Let’s be clear once again that it is the perception not the reality that drives the doomsayers and short artists in such an environment. As the cycles reverse, prices recover quickly and then move forward. The “professional pessimists” are right only if the price is always declining.
And that simply is not taking place.
Take for example what we have seen recently. From the second week of May to the third week in June, the market experienced a 21% decline in oil prices (when, as I have mentioned several times before, the actual market fundamentals called for only a 9% correction).
Once the lemmings had dried off and the cries that the sky was falling subsided, the prices shot back up. One month later, NYMEX oil prices had recovered all of their losses. Brent in London was actually registering absolute gains.
But here is the important point. Most of the individual stocks in my Energy Inner Circle portfolio are ahead of where they were before the downward pressure hit. The key to gaming the volatility, especially during periods in which emotion is replacing reason, is balancing your portfolio to offset these moves.
Put simply, the energy sector has built in offsets.
When one segment (natural gas production, for example) is declining, another (utilities) is likely to be moving up as a result. Or, if crude oil prices are declining, refineries will pick up because of improved margins.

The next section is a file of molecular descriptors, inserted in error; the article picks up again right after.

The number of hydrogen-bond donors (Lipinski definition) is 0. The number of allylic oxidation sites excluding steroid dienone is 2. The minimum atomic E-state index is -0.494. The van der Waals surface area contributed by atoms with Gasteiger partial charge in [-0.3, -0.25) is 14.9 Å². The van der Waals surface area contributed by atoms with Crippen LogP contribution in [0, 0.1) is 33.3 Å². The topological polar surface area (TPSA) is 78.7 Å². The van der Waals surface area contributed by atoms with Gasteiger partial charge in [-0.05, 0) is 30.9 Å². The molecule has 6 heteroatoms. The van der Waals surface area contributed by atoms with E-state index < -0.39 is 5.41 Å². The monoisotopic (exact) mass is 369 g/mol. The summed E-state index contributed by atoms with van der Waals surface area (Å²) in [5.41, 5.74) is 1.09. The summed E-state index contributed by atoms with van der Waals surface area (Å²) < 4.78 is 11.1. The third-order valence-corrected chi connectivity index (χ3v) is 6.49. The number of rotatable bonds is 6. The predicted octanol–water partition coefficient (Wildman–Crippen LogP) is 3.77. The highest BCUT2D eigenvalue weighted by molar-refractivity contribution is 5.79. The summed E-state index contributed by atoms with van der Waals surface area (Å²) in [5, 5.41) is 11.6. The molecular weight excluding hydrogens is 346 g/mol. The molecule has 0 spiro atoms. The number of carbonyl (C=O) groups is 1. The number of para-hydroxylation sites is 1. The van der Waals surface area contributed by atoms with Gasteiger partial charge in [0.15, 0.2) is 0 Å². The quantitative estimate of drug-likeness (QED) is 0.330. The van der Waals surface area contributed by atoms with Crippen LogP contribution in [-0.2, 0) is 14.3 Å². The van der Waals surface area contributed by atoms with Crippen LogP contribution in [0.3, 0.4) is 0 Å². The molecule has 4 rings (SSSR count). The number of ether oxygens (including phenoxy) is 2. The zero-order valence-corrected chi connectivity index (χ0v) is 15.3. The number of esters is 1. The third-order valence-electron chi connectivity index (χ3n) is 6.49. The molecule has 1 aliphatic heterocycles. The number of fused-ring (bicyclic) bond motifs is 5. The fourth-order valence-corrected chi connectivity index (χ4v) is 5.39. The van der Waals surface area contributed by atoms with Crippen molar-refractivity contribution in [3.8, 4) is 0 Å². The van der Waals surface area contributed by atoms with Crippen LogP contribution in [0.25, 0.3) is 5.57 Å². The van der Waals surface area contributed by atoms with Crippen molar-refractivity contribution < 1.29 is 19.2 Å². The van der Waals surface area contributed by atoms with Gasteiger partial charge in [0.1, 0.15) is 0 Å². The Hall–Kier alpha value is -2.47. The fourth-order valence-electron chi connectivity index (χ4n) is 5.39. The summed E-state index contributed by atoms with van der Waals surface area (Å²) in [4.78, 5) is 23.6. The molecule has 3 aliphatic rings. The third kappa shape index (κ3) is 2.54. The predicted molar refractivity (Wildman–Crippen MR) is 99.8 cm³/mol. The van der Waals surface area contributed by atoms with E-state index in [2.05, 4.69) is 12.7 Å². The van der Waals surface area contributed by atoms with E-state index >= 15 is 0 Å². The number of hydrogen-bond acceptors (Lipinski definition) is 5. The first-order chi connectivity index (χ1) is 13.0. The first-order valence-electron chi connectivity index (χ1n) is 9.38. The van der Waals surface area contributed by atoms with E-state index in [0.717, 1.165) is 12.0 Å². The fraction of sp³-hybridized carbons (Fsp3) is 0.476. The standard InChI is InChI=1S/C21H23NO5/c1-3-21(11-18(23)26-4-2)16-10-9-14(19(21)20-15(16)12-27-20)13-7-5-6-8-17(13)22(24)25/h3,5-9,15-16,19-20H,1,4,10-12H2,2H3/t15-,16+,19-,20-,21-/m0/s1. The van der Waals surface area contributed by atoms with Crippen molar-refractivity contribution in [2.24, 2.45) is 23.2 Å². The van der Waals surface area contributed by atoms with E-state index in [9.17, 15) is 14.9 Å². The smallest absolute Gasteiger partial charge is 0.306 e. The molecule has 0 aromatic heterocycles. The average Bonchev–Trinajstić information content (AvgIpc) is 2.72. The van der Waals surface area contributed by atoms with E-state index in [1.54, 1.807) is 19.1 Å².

A balanced portfolio, therefore, allows an investor to both ride out volatility and increase returns.
[Editor’s Note: For a closer look into how the oil market really works, click here. You’ll learn why people calling for $40 oil are dangerously wrong.]
Second, we need to remember what sector is involved here.
This is not discretionary spending or luxury goods.
This is energy.
Nothing – no growth, economic development, or trade – can take place without the energy sector. While markets can ride a rollercoaster of sentiment on the volatility express, all aspects of these markets require energy regardless of where the curve happens to be.
As has always been the case, in every pricing cycle of the past decade, central essential goods always weather the storm (hurricane or otherwise).
And energy is the most central of all.